Posted on: 29 March 2017
When you stop making payments on your auto loan, the bank will typically take the vehicle back (i.e., repossession). Unfortunately, your obligation to pay the loan may not end there. If the bank sells the vehicle for less than the balanced owed on your account, you will continue to be liable for the difference. Here are two things you can do to eliminate a deficiency balance after your car or truck has been repossessed.
Fight Back in Court
If the lender sues you in court for the balance owed on your loan, there are three defenses you can invoke to invalidate its claim:
- The statute of limitations has run out
- The lender didn't sell the vehicle in a commercially reasonable manner
- The lender broke the law when obtaining the vehicle
Every state puts a time limit on how long people have to sue for contract breaches called the statute of limitations. In Florida, for instance, plaintiffs have five years to sue for damages. If they don't pursue their legal options in that time frame, they lose the right to do so forever. The clock typically starts when the breach occurs (e.g. when you stopped making payments), so research what the limitation is in your state and use this defense if enough time has passed.
Although lenders aren't required to sell repossessed vehicles for the highest amount possible, they must use commercially reasonable means to find new buyers. What this means exactly can vary between courts, but generally lenders must sell the vehicle in a way that makes more likely a buyer will purchase it. Selling the vehicle at an auction is considered commercially viable, while simply setting the car in someone's driveway with a sign on it may not be, for instance. Failure to adhere to this requirement may cause the bank to lose its right to collect any balance owed.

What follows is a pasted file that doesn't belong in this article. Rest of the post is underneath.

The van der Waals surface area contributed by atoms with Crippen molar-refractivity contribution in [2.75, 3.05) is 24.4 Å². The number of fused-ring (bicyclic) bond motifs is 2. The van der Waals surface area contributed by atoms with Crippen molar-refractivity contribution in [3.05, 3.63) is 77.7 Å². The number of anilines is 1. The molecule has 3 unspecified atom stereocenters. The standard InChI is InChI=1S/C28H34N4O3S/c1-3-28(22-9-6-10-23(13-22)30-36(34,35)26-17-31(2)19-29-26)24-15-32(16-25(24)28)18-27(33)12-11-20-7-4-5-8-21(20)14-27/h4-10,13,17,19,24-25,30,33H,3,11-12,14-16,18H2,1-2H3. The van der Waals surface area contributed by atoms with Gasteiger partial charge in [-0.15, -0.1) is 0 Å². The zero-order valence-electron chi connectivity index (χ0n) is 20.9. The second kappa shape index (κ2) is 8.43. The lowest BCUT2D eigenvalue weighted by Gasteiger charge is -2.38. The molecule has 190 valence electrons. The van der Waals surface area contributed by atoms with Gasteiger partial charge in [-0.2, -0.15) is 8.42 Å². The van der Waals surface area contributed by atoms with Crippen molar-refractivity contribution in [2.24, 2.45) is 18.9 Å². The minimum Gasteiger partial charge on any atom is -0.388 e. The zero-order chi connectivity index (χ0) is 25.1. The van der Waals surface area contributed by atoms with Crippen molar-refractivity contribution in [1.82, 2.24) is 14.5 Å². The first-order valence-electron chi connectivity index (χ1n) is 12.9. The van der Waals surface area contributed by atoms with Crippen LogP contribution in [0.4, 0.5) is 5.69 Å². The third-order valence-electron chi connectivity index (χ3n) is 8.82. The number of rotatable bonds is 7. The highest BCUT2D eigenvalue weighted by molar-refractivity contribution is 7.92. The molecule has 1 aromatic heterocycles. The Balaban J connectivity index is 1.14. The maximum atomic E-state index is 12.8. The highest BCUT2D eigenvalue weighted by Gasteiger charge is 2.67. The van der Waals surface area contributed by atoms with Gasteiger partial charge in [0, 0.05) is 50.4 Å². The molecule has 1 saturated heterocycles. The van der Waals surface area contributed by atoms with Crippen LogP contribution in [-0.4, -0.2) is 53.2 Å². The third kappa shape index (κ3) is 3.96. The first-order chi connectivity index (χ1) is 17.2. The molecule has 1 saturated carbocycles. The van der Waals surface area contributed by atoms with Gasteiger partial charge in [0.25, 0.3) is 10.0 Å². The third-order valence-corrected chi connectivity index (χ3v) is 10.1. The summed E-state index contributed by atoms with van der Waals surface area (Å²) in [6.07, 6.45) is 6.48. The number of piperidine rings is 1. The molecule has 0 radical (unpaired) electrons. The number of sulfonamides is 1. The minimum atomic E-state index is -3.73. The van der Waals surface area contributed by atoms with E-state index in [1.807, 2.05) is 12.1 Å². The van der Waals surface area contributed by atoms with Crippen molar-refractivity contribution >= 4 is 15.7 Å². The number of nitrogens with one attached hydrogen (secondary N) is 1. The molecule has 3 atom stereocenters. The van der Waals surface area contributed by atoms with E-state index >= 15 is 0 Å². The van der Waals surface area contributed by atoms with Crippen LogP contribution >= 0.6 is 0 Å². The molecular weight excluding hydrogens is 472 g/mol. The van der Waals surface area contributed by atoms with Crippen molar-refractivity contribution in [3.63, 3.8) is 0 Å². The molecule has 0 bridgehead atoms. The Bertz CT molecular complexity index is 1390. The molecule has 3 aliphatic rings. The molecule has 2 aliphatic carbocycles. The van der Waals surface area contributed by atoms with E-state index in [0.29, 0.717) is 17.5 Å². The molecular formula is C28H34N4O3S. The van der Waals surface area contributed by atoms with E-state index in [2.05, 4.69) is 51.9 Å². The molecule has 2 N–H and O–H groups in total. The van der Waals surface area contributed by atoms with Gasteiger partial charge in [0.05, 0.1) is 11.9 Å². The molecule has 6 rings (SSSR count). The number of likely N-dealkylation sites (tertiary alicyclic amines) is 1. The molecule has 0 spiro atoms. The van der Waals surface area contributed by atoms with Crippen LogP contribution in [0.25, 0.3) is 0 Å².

Lastly, lenders cannot breach the peace when taking possession of the vehicle. For instance, the recovery agents can't threaten or assault you for the keys and they can't break into your garage to get the car. Any type of illegal behavior will typically invalidate the lender's claim to the deficiency balance.
The second option for eliminating a deficiency balance is to file for bankruptcy. This is a good choice if your debts outpace your earnings and you want to get a fresh start. A chapter 7 bankruptcy will wipe out your obligation to pay the remainder of the loan, while a chapter 13 lets you pay the balance off over time. Additionally, the bankruptcy won't hinder your ability to get another vehicle in the future, though you may be charged higher interests rates for the auto loan.
It's best to consult with a debt relief attorney like Clinger Richard S about these and other options for avoiding a deficiency balance.Share